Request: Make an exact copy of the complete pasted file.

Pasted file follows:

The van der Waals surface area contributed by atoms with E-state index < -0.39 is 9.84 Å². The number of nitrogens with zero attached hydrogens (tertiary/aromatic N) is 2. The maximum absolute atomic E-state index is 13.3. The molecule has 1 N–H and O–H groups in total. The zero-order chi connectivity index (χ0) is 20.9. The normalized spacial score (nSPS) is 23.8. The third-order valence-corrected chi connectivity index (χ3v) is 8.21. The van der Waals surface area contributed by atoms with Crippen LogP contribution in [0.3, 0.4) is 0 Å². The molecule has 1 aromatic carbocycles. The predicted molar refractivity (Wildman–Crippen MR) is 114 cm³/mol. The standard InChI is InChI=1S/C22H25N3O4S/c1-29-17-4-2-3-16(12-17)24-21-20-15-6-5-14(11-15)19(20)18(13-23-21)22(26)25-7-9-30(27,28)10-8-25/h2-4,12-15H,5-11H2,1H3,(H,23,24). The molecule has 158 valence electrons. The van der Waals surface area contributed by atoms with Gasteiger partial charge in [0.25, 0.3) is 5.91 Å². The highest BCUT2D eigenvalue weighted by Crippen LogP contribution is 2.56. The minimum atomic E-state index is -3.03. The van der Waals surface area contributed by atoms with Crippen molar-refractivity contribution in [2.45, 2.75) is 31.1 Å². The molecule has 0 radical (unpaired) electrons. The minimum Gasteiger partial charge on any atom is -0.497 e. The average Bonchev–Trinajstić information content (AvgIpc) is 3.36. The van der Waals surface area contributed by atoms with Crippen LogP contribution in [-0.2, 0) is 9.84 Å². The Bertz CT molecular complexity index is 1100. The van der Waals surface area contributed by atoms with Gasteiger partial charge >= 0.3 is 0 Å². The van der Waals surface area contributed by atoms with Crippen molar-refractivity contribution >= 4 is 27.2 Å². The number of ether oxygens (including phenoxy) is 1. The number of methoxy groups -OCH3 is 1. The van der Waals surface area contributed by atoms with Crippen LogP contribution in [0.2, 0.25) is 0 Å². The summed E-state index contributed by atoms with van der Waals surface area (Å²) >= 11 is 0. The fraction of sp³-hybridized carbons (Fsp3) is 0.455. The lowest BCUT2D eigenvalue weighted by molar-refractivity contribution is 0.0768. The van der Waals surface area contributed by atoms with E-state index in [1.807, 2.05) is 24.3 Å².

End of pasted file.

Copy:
The van der Waals surface area contributed by atoms with E-state index < -0.39 is 9.84 Å². The number of nitrogens with zero attached hydrogens (tertiary/aromatic N) is 2. The maximum absolute atomic E-state index is 13.3. The molecule has 1 N–H and O–H groups in total. The zero-order chi connectivity index (χ0) is 20.9. The normalized spacial score (nSPS) is 23.8. The third-order valence-corrected chi connectivity index (χ3v) is 8.21. The van der Waals surface area contributed by atoms with Crippen LogP contribution in [0.3, 0.4) is 0 Å². The molecule has 1 aromatic carbocycles. The predicted molar refractivity (Wildman–Crippen MR) is 114 cm³/mol. The standard InChI is InChI=1S/C22H25N3O4S/c1-29-17-4-2-3-16(12-17)24-21-20-15-6-5-14(11-15)19(20)18(13-23-21)22(26)25-7-9-30(27,28)10-8-25/h2-4,12-15H,5-11H2,1H3,(H,23,24). The molecule has 158 valence electrons. The van der Waals surface area contributed by atoms with Gasteiger partial charge in [0.25, 0.3) is 5.91 Å². The highest BCUT2D eigenvalue weighted by Crippen LogP contribution is 2.56. The minimum atomic E-state index is -3.03. The van der Waals surface area contributed by atoms with Crippen molar-refractivity contribution in [2.45, 2.75) is 31.1 Å². The molecule has 0 radical (unpaired) electrons. The minimum Gasteiger partial charge on any atom is -0.497 e. The average Bonchev–Trinajstić information content (AvgIpc) is 3.36. The van der Waals surface area contributed by atoms with Crippen LogP contribution in [-0.2, 0) is 9.84 Å². The Bertz CT molecular complexity index is 1100. The van der Waals surface area contributed by atoms with Gasteiger partial charge >= 0.3 is 0 Å². The van der Waals surface area contributed by atoms with Crippen molar-refractivity contribution >= 4 is 27.2 Å². The number of ether oxygens (including phenoxy) is 1. The number of methoxy groups -OCH3 is 1. The van der Waals surface area contributed by atoms with Crippen LogP contribution in [0.2, 0.25) is 0 Å². The summed E-state index contributed by atoms with van der Waals surface area (Å²) >= 11 is 0. The fraction of sp³-hybridized carbons (Fsp3) is 0.455. The lowest BCUT2D eigenvalue weighted by molar-refractivity contribution is 0.0768. The van der Waals surface area contributed by atoms with E-state index in [1.807, 2.05) is 24.3 Å².